Hemophilia of Georgia is hosting the Augusta Trot to Clot Walk & Run on Saturday, May 14 at Lake Olmstead Stadium in Augusta, Georgia.
This 5k walk and run event helps raise funds for the organization’s Camp Wannaklot; Georgia’s only camp dedicated to children who have hemophilia or other inherited bleeding disorders.
The registration includes:
- Trot to Clot T-shirt
- Goodie bag
- Augusta GreenJackets’ Tickets
What you should know about hemophilia
According to the Centers for Disease Control and Prevention, hemophilia occurs in approximately 1 in 5,000 male births, and approximately 400 babies are born with the bleeding disorder each year.
Children with hemophilia can’t stop bleeding because they don’t have enough clotting factor in their blood. Clotting factors are needed for blood to clot. The severity of a child’s hemophilia depends on the level of blood clotting factors in his or her blood.
The 3 main forms of hemophilia include:
Hemophilia A- About 9 out of 10 people with hemophilia have type hemophilia A. This is also referred to as classic hemophilia or factor VIII deficiency.
Hemophilia B- This is also called Christmas disease or factor IX deficiency.
Hemophilia C- Some doctors use this term to refer to a lack of clotting factor XI. Hemophilia C usually doesn’t cause problems, but people may have increased bleeding after surgery.
Hemophilia A and B are inherited diseases. In about one-third of the children with hemophilia, there is no family history of the disorder. In these cases, it’s believed that the disorder could be related to a new genetic flaw.
The most common symptom of this disorder is heavy, uncontrollable bleeding. Bleeding can occur in these children, even with the minimal activities of daily life. It may also occur from no known injury. Bleeding most often occurs in the joints and in the head. Joint bleeds can lead to chronic and painful arthritis, deformity and can be crippling with repeated occurrences. Bleeding into the muscles can cause swelling, pain and redness. Swelling from excessive blood in these areas can increase pressure on tissues and nerves. This can cause permanent damage and deformity. Bleeding from injury or spontaneous bleeding in the brain are the most common causes of death in children with hemophilia and the most serious bleeding complication. Bleeding in or around the brain can occur from even a small bump on the head or a fall. Small bleeds in the brain can result in blindness, intellectual disability, and a variety of neurological deficits. It can lead to death if not spotted and treated right away.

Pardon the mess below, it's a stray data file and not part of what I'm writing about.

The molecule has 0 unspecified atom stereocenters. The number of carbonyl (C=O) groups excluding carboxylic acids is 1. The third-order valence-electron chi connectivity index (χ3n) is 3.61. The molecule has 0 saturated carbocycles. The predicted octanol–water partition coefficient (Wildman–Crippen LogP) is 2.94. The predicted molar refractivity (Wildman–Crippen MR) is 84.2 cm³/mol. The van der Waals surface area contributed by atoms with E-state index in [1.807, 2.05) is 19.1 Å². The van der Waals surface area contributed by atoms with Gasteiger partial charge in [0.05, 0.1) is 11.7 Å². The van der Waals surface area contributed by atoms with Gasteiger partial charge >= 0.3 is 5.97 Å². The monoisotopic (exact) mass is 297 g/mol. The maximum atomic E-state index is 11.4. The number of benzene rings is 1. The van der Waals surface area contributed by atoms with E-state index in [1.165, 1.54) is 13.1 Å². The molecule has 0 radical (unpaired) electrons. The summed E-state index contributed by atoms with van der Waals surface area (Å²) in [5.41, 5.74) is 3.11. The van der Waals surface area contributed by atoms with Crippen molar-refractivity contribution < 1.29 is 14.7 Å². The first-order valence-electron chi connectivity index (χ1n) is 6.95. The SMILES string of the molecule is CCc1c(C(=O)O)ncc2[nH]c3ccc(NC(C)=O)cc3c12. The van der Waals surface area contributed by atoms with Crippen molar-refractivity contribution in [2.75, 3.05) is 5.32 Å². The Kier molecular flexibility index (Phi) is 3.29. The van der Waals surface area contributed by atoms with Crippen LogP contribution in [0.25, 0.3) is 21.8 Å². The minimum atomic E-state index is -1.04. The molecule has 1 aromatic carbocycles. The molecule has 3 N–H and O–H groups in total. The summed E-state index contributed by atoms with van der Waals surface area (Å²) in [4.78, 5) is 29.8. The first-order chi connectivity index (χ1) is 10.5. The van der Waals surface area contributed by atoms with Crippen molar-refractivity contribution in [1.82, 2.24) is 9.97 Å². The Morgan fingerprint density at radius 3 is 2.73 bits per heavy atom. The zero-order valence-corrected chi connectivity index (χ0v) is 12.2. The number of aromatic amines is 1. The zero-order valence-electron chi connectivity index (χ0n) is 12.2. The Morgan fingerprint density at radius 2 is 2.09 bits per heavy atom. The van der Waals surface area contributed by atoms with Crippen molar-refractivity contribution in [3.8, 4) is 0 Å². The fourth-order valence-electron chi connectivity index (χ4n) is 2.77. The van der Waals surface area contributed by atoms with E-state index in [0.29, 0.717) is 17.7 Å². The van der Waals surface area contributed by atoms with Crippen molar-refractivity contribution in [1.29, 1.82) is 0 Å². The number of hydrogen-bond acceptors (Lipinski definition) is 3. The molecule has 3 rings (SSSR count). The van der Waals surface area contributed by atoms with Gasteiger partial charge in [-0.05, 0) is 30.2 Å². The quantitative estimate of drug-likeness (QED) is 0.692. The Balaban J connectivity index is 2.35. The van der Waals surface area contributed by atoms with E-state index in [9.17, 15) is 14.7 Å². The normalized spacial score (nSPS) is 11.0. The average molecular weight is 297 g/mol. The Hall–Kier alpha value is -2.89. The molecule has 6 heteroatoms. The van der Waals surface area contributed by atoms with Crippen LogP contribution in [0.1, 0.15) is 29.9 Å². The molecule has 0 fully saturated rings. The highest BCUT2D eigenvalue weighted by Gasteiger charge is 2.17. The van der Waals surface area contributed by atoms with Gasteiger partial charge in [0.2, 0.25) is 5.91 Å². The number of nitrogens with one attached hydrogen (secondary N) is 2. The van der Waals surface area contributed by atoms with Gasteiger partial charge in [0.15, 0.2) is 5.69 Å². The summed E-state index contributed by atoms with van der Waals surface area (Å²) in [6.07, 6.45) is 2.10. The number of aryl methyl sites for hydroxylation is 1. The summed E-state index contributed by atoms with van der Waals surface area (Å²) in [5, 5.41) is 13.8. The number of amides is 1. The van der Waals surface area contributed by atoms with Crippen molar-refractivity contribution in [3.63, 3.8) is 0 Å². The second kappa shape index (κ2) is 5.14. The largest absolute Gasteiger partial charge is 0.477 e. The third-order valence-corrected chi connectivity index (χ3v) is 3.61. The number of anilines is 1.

The American Academy of Pediatrics states that, “before the 1980s, patients with hemophilia were at risk for acquiring blood-borne disease, especially human immunodeficiency virus and hepatitis B and C… Decades ago, the leading cause of death in patients with hemophilia was AIDS or chronic liver disease, whereas now a patient with hemophilia is expected to have a lifespan approaching that of individuals without hemophilia. Hemophilia treatment centers have been established to improve access to care for patients with hemophilia… Prevention of complications is a major goal of hemophilia treatment centers, and in fact, patients who receive care at a comprehensive care clinic are 40% less likely to be hospitalized for bleeding complications.”
“A CDC-sponsored randomized clinical trial found that children who were treated on a regular basis to prevent bleeding had less evidence of joint damage by 6 years of age than did those who were treated only after a bleed had started.”
Hemophilia of Georgia lists Children’s Hospital of Georgia as one of four federally funded pediatric hemophilia treatment programs in the state of Georgia. The Pediatric Cancer and Blood Disorder Center at CHOG operates the only pediatric hemophilia treatment program in the Augusta region.
For more information about the pediatric hemophilia treatment program at CHOG visit augustahealth.org/chog or call 706-721-KIDS (5437).
For more information about the Augusta Trot to Clot Walk & Run, visit http://www.hog.org/fundraising/page/trot-to-clot-walk-and-run
Sources: Augusta University Health, American Academy of Pediatrics, U.S. Center for Disease Control and Prevention, and Hemophilia of Georgia